For more information on conservation programs available in your area, you may contact:

Emma Barnett, Southeast Rangeland Manager; Phone: (509) 237-1571;

Kevin Guinn, State Rangeland Management Specialist; Phone: (509) 754-3023 ext. 1129
John Kouns, Area Rangeland Management Specialist; Phone (509) 659-1761 ext. 113

Find more information about EQIPS and other conservation programs in the 2014 Farm Bill

By Emma Barnett, DNR Land Manager

New Conservation Tool: USDA-NRCS Conservation Client Gateway

NRCS logo This spring the USDA Natural Resources Conservation Service introduced an online tool for requesting technical and financial assistance.

Anyone who is familiar with the USDA-NRCS might be interested in a new online portal the agency recently rolled out. Termed the “Conservation Client Gateway,” the tool is available to individual landowners and will be available to businesses in the near future. The tool offers you the ability to request USDA-NRCS technical assistance; apply for conservation program financial assistance at the click of a button; view, sign, and submit documents online; track the status of your requests, and track your payments.

Check out the Conservation Client Gateway on the Natural Resources Conservation Service website.

Research indicates poorer quality wheat when carbon dioxide levels in the air rise

Spring wheat in Eastern Washington. Photo: DNR

Research is finding that rising levels of atmospheric carbon dioxide negatively affect the protein content of wheat grain.

Elevated levels of atmospheric carbon dioxide stimulate the photosynthesis and growth of most plants. So that seems positive. However, unless plants increase their uptake of nutrients to a corresponding degree, their yields will have a lower nutritional value. Lower nutrient nitrogen results in a lower protein content, and thus poorer nutritional quality.

This is the finding of researchers at the University of Gothenburg, Sweden, in a recently published study in the journal Global Change Biology.

 “Protein content is the most important quality aspect for crops, with implications for both nutritional value and the baking properties of the grain,” explains Håkan Pleijel, Professor of Environmental Science at the University of Gothenburg’s Department of Biological and Environmental Sciences.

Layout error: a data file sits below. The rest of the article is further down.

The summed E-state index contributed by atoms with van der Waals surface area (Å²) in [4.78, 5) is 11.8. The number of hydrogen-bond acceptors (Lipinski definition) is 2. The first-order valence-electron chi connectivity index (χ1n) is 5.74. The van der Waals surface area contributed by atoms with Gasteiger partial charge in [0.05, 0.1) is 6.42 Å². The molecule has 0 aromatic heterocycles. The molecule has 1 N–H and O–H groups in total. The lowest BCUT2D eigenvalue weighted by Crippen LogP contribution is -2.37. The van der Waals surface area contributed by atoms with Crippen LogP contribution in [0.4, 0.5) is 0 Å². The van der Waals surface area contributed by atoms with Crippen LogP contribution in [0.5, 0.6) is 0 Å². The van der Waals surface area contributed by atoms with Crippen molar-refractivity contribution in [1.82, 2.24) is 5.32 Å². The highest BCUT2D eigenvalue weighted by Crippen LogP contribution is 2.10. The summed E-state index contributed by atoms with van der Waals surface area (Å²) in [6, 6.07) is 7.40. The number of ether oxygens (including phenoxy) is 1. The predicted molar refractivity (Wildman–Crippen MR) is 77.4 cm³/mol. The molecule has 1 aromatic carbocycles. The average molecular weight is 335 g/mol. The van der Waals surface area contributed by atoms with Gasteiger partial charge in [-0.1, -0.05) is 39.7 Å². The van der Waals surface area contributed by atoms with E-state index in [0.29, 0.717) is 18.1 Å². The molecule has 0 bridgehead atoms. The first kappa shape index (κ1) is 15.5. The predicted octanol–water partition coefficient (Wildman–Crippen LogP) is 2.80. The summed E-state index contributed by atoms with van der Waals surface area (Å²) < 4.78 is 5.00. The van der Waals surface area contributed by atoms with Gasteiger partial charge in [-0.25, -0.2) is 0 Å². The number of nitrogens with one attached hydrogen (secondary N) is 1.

Wheat—together with rice—is the world’s most important crop in quantitative terms. Wheat grain also is unusually rich in protein, and wheat is the crop that provides the human race with the most protein.

Read the whole article.

What’s Up Down in the Corner?

Irrigated orchard on state trust lands in the southeast ‘corner’ of Washington State. Photo: Ryan Cloud, DNR

In the southeast corner of Washington State lies the Dayton Unit of DNR’s Snake River District. The Dayton Unit includes 52,000 acres of state trust land in Asotin, Columbia, Garfield, and Walla Walla Counties managed to benefit the various trust beneficiaries. These lands have a wide variety of uses, including: Dryland, Irrigated, Grazing, Windpower, Vineyard, Orchard production, and Conservation Reserve Program (CRP) and Conservation of Wildlife Habitat. In 2011 leases for these lands generated a record income of over $1 million for the trusts.

With the favorable growing conditions for dryland wheat in 2011, about 350,000 bushels of wheat were produced. Multiple record yields included 3 leases that averaged more than 100 bushels per acre, and several others in the 90 bushel range. Almost 75 percent of the dryland leases in this unit are either direct seeded or minimum tillage (2-pass). There are 9,000 acres in Dryland Agriculture and another 2,500 acres of land enrolled into the Conservation Reserve Program. 

It is looking like 2012 will be another great year.

In 2004, DNR’s first Wind Power lease went into production in Walla Walla County with twelve 0.66 Megawatt Generators. Today in the Dayton Unit there are 28 turbines producing electricity with a rated capacity of 37.92 Megawatts. Last year a little more than 95,000 megawatts of wind energy were produced on trust land.

Leases for wind turbines and dryland grain both earn money for the trusts. Photo: Ryan Cloud, DNR

The irrigated agriculture leases are serviced by river pump stations in the Columbia and Snake Rivers, and ground water wells. The majority of these irrigated 2,400 acres in the Dayton Unit are under pivot irrigation with the remainder under either hand lines or drip irrigation.  

Range with deer

Mists float across lush rangeland on trust lands in the southeastern corner of Washington. Photo: Ryan Cloud, DNR

Other DNR programs ‘in the corner’
As is true across the state, in addition to managing state trust lands, DNR also provides Wildland Fire Protection and Forest Practice Regulations such as for the forested state and private land surrounding the Umatilla National Forest in the four counties. The bedlands and shorelands of the Grande Ronde, Snake, and Columbia Rivers—and all the structures in the water, and in the air space above—are managed by the Aquatics Program. DNR’s Small Forest Landowner Program assists private landowners to plan how to achieve goals for their forests; and DNR also regulates the surface mining practices and site restoration for the state. 

For more information regarding these programs contact our Ellensburg office.

Ryan Cloud, Dayton Unit Land Manager